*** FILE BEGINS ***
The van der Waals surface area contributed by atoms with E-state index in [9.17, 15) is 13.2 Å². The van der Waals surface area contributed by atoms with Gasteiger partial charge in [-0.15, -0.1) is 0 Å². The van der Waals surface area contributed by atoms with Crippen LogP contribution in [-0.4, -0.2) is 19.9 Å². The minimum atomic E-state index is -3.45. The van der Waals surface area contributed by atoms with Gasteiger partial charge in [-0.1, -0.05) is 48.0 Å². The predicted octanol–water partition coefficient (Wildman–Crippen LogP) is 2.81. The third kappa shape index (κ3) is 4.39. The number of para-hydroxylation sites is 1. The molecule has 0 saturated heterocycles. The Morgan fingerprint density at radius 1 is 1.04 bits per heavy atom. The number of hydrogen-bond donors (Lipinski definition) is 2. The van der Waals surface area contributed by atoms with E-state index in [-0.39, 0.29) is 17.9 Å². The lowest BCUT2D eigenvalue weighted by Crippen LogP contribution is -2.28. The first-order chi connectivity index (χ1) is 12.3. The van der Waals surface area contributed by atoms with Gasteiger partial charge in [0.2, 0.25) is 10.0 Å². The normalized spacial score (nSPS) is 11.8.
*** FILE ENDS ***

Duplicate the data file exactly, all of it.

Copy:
The van der Waals surface area contributed by atoms with E-state index in [9.17, 15) is 13.2 Å². The van der Waals surface area contributed by atoms with Gasteiger partial charge in [-0.15, -0.1) is 0 Å². The van der Waals surface area contributed by atoms with Crippen LogP contribution in [-0.4, -0.2) is 19.9 Å². The minimum atomic E-state index is -3.45. The van der Waals surface area contributed by atoms with Gasteiger partial charge in [-0.1, -0.05) is 48.0 Å². The predicted octanol–water partition coefficient (Wildman–Crippen LogP) is 2.81. The third kappa shape index (κ3) is 4.39. The number of para-hydroxylation sites is 1. The molecule has 0 saturated heterocycles. The Morgan fingerprint density at radius 1 is 1.04 bits per heavy atom. The number of hydrogen-bond donors (Lipinski definition) is 2. The van der Waals surface area contributed by atoms with E-state index in [-0.39, 0.29) is 17.9 Å². The lowest BCUT2D eigenvalue weighted by Crippen LogP contribution is -2.28. The first-order chi connectivity index (χ1) is 12.3. The van der Waals surface area contributed by atoms with Gasteiger partial charge in [0.2, 0.25) is 10.0 Å². The normalized spacial score (nSPS) is 11.8.